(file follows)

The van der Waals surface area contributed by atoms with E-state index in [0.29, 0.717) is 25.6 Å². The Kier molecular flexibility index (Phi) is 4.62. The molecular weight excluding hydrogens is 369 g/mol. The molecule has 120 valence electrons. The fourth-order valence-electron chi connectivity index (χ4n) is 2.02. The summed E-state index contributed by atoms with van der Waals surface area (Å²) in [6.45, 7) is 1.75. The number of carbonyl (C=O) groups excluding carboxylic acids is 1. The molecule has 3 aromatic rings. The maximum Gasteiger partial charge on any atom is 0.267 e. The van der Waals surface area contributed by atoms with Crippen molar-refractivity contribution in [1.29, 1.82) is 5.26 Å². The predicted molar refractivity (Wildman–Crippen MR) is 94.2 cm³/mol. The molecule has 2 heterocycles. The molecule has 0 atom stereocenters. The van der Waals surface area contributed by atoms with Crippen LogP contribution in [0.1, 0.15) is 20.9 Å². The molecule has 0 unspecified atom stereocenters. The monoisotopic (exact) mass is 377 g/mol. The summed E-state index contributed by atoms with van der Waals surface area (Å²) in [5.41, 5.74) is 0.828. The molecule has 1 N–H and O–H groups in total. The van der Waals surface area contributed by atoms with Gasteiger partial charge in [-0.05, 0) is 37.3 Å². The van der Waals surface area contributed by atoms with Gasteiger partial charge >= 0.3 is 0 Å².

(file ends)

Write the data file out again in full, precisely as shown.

The van der Waals surface area contributed by atoms with E-state index in [0.29, 0.717) is 25.6 Å². The Kier molecular flexibility index (Phi) is 4.62. The molecular weight excluding hydrogens is 369 g/mol. The molecule has 120 valence electrons. The fourth-order valence-electron chi connectivity index (χ4n) is 2.02. The summed E-state index contributed by atoms with van der Waals surface area (Å²) in [6.45, 7) is 1.75. The number of carbonyl (C=O) groups excluding carboxylic acids is 1. The molecule has 3 aromatic rings. The maximum Gasteiger partial charge on any atom is 0.267 e. The van der Waals surface area contributed by atoms with Crippen molar-refractivity contribution in [1.29, 1.82) is 5.26 Å². The predicted molar refractivity (Wildman–Crippen MR) is 94.2 cm³/mol. The molecule has 2 heterocycles. The molecule has 0 atom stereocenters. The van der Waals surface area contributed by atoms with Crippen LogP contribution in [0.1, 0.15) is 20.9 Å². The molecule has 0 unspecified atom stereocenters. The monoisotopic (exact) mass is 377 g/mol. The summed E-state index contributed by atoms with van der Waals surface area (Å²) in [5.41, 5.74) is 0.828. The molecule has 1 N–H and O–H groups in total. The van der Waals surface area contributed by atoms with Gasteiger partial charge in [-0.05, 0) is 37.3 Å². The van der Waals surface area contributed by atoms with Gasteiger partial charge >= 0.3 is 0 Å².